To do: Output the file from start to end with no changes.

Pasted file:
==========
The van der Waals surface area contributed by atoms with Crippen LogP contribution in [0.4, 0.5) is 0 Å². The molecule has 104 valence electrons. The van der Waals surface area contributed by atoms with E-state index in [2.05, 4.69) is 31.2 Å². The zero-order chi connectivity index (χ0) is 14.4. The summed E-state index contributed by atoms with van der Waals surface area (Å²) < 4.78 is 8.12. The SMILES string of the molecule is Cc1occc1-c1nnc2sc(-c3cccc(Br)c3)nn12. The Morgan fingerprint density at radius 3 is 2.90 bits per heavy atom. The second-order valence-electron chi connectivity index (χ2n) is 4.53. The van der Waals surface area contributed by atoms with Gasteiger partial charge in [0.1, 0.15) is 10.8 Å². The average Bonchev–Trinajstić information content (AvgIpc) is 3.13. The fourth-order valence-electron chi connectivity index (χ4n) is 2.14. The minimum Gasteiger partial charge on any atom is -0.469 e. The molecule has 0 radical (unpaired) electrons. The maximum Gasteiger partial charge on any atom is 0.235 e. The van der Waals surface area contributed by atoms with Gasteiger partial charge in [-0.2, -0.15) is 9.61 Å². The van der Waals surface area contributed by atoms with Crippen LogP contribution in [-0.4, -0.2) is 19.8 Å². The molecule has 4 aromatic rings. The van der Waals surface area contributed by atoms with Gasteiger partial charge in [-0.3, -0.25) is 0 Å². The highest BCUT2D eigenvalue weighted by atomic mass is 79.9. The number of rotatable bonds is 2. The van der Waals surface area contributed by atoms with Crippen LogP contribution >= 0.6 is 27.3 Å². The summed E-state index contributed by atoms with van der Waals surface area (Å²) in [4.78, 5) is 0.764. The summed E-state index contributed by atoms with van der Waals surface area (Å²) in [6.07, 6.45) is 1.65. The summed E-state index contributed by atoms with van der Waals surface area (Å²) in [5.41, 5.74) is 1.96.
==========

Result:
The van der Waals surface area contributed by atoms with Crippen LogP contribution in [0.4, 0.5) is 0 Å². The molecule has 104 valence electrons. The van der Waals surface area contributed by atoms with E-state index in [2.05, 4.69) is 31.2 Å². The zero-order chi connectivity index (χ0) is 14.4. The summed E-state index contributed by atoms with van der Waals surface area (Å²) < 4.78 is 8.12. The SMILES string of the molecule is Cc1occc1-c1nnc2sc(-c3cccc(Br)c3)nn12. The Morgan fingerprint density at radius 3 is 2.90 bits per heavy atom. The second-order valence-electron chi connectivity index (χ2n) is 4.53. The van der Waals surface area contributed by atoms with Gasteiger partial charge in [0.1, 0.15) is 10.8 Å². The average Bonchev–Trinajstić information content (AvgIpc) is 3.13. The fourth-order valence-electron chi connectivity index (χ4n) is 2.14. The minimum Gasteiger partial charge on any atom is -0.469 e. The molecule has 0 radical (unpaired) electrons. The maximum Gasteiger partial charge on any atom is 0.235 e. The van der Waals surface area contributed by atoms with Gasteiger partial charge in [-0.2, -0.15) is 9.61 Å². The van der Waals surface area contributed by atoms with Crippen LogP contribution in [-0.4, -0.2) is 19.8 Å². The molecule has 4 aromatic rings. The van der Waals surface area contributed by atoms with Gasteiger partial charge in [-0.3, -0.25) is 0 Å². The highest BCUT2D eigenvalue weighted by atomic mass is 79.9. The number of rotatable bonds is 2. The van der Waals surface area contributed by atoms with Crippen LogP contribution >= 0.6 is 27.3 Å². The summed E-state index contributed by atoms with van der Waals surface area (Å²) in [4.78, 5) is 0.764. The summed E-state index contributed by atoms with van der Waals surface area (Å²) in [6.07, 6.45) is 1.65. The summed E-state index contributed by atoms with van der Waals surface area (Å²) in [5.41, 5.74) is 1.96.